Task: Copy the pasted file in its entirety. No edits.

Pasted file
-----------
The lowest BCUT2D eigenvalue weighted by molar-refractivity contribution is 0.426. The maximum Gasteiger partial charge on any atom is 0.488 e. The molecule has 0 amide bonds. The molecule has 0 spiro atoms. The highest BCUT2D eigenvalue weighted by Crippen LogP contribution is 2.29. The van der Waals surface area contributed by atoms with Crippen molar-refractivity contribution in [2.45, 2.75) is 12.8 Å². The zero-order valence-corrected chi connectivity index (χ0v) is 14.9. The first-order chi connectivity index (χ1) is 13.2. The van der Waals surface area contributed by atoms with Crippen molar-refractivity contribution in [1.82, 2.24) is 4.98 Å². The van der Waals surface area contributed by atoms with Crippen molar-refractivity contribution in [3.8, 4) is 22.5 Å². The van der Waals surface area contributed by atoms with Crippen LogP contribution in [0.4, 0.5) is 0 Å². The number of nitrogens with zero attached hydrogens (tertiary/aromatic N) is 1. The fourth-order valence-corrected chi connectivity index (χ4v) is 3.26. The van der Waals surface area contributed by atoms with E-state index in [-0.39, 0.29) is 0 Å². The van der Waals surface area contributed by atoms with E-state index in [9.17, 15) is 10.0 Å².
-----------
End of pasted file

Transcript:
The lowest BCUT2D eigenvalue weighted by molar-refractivity contribution is 0.426. The maximum Gasteiger partial charge on any atom is 0.488 e. The molecule has 0 amide bonds. The molecule has 0 spiro atoms. The highest BCUT2D eigenvalue weighted by Crippen LogP contribution is 2.29. The van der Waals surface area contributed by atoms with Crippen molar-refractivity contribution in [2.45, 2.75) is 12.8 Å². The zero-order valence-corrected chi connectivity index (χ0v) is 14.9. The first-order chi connectivity index (χ1) is 13.2. The van der Waals surface area contributed by atoms with Crippen molar-refractivity contribution in [1.82, 2.24) is 4.98 Å². The van der Waals surface area contributed by atoms with Crippen molar-refractivity contribution in [3.8, 4) is 22.5 Å². The van der Waals surface area contributed by atoms with Crippen LogP contribution in [0.4, 0.5) is 0 Å². The number of nitrogens with zero attached hydrogens (tertiary/aromatic N) is 1. The fourth-order valence-corrected chi connectivity index (χ4v) is 3.26. The van der Waals surface area contributed by atoms with E-state index in [-0.39, 0.29) is 0 Å². The van der Waals surface area contributed by atoms with E-state index in [9.17, 15) is 10.0 Å².